Chemical transformation research is focused on replacing conventional intercalation of the working ion at the cathode with a true chemical reaction. On the basis of techno-economic modeling of the possible battery systems, we have chosen to focus our efforts on a battery with a lithium metal anode and sulfur cathode.
Although the theoretical energy densities of the active materials alone are exceptional for lithium-sulfur batteries, there are significant challenges in reversing the downhill discharge reaction, which can contain up to six or eight separate reaction steps for lithium and sulfur. Also, the discharge products are notoriously unstable and often insulating, precluding investigation by conventional electrochemistry.
Chemical transformation presents special problems for the electrolyte as well, because the electrolyte must not react with any of the many intermediate reaction products, which would remove active material and rapidly degrade battery capacity.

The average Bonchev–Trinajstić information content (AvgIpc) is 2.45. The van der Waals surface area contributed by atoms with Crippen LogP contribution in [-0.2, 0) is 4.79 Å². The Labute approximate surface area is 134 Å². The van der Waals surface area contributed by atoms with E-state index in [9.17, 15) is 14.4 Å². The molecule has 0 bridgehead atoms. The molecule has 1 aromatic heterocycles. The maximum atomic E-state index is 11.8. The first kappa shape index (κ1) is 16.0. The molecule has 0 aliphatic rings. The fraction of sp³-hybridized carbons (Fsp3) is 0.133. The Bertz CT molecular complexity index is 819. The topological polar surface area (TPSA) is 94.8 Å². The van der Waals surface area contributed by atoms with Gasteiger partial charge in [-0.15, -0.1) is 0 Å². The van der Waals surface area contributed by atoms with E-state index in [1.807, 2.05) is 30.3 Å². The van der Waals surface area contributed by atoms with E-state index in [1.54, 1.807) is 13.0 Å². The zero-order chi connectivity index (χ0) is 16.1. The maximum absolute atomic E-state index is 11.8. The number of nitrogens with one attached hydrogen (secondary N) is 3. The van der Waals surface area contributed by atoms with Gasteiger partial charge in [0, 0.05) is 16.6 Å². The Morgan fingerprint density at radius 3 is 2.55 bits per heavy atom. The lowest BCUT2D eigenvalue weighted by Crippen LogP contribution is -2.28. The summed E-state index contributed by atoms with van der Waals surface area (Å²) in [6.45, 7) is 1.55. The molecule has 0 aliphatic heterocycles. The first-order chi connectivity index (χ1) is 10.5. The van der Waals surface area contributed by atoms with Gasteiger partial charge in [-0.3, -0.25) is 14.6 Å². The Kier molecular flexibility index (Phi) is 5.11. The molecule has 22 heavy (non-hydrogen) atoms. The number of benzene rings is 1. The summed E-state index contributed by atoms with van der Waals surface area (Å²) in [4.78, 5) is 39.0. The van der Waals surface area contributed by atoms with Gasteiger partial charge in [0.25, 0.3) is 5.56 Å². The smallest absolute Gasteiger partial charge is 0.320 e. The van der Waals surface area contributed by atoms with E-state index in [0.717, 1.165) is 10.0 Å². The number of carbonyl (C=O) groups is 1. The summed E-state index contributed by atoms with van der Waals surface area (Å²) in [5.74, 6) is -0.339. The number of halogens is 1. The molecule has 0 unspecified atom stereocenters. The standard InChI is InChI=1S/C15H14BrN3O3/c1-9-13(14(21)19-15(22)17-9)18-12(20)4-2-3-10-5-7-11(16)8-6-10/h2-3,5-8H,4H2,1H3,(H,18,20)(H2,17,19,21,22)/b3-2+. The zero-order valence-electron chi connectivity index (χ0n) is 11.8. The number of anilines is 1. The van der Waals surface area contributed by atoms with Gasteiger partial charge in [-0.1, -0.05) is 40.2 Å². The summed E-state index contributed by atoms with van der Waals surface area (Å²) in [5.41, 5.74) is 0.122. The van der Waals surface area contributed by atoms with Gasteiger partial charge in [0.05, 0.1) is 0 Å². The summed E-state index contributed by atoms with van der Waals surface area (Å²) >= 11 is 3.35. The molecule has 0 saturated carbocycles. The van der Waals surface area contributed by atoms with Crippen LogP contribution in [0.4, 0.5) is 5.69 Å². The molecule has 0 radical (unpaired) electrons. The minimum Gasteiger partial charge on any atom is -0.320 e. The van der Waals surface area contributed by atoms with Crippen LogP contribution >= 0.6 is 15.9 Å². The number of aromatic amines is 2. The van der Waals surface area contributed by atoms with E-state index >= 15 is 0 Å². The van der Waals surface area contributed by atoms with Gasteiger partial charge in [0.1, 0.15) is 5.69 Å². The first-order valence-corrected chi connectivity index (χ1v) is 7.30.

Techno-economic modeling indicated the need for high sulfur concentration compared to the volume of electrolyte in the lithium-sulfur system (a “lean” electrolyte) to achieve JCESR cost and energy storage targets. Reducing the electrolyte percentage from the commonly employed value of 90% to the desired leaner value of 50% will require new methods for preventing unwanted side reactions of the electrolyte that prematurely consume it while ensuring that it retains its ability to transport lithium ions between anode and cathode. Several promising methods are under investigation.